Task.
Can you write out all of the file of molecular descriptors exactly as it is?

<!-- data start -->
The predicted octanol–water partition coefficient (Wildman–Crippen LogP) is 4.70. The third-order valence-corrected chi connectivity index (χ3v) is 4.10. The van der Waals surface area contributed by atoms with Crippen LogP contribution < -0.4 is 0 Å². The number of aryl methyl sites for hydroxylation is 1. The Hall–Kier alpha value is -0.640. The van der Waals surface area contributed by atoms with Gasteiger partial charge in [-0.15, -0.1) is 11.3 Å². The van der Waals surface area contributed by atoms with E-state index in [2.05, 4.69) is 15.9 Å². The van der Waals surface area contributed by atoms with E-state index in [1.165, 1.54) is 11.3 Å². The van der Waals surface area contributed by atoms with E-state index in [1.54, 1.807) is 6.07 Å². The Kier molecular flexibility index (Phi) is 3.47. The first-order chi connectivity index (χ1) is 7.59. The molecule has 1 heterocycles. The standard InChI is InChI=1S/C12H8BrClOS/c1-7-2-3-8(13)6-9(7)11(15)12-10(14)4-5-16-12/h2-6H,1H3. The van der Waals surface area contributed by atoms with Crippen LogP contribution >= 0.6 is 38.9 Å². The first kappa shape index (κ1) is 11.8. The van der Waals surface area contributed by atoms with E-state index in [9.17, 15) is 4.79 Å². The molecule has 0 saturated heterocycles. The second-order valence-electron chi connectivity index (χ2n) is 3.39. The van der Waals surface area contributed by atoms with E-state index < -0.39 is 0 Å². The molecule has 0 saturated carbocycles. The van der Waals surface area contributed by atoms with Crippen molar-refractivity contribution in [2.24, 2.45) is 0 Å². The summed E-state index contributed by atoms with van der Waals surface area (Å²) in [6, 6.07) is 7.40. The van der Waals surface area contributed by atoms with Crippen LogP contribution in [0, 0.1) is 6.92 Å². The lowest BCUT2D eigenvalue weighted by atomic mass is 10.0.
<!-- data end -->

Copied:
The predicted octanol–water partition coefficient (Wildman–Crippen LogP) is 4.70. The third-order valence-corrected chi connectivity index (χ3v) is 4.10. The van der Waals surface area contributed by atoms with Crippen LogP contribution < -0.4 is 0 Å². The number of aryl methyl sites for hydroxylation is 1. The Hall–Kier alpha value is -0.640. The van der Waals surface area contributed by atoms with Gasteiger partial charge in [-0.15, -0.1) is 11.3 Å². The van der Waals surface area contributed by atoms with E-state index in [2.05, 4.69) is 15.9 Å². The van der Waals surface area contributed by atoms with E-state index in [1.165, 1.54) is 11.3 Å². The van der Waals surface area contributed by atoms with E-state index in [1.54, 1.807) is 6.07 Å². The Kier molecular flexibility index (Phi) is 3.47. The first-order chi connectivity index (χ1) is 7.59. The molecule has 1 heterocycles. The standard InChI is InChI=1S/C12H8BrClOS/c1-7-2-3-8(13)6-9(7)11(15)12-10(14)4-5-16-12/h2-6H,1H3. The van der Waals surface area contributed by atoms with Crippen LogP contribution >= 0.6 is 38.9 Å². The first kappa shape index (κ1) is 11.8. The van der Waals surface area contributed by atoms with E-state index in [9.17, 15) is 4.79 Å². The molecule has 0 saturated heterocycles. The second-order valence-electron chi connectivity index (χ2n) is 3.39. The van der Waals surface area contributed by atoms with E-state index < -0.39 is 0 Å². The molecule has 0 saturated carbocycles. The van der Waals surface area contributed by atoms with Crippen molar-refractivity contribution in [2.24, 2.45) is 0 Å². The summed E-state index contributed by atoms with van der Waals surface area (Å²) in [6, 6.07) is 7.40. The van der Waals surface area contributed by atoms with Crippen LogP contribution in [0, 0.1) is 6.92 Å². The lowest BCUT2D eigenvalue weighted by atomic mass is 10.0.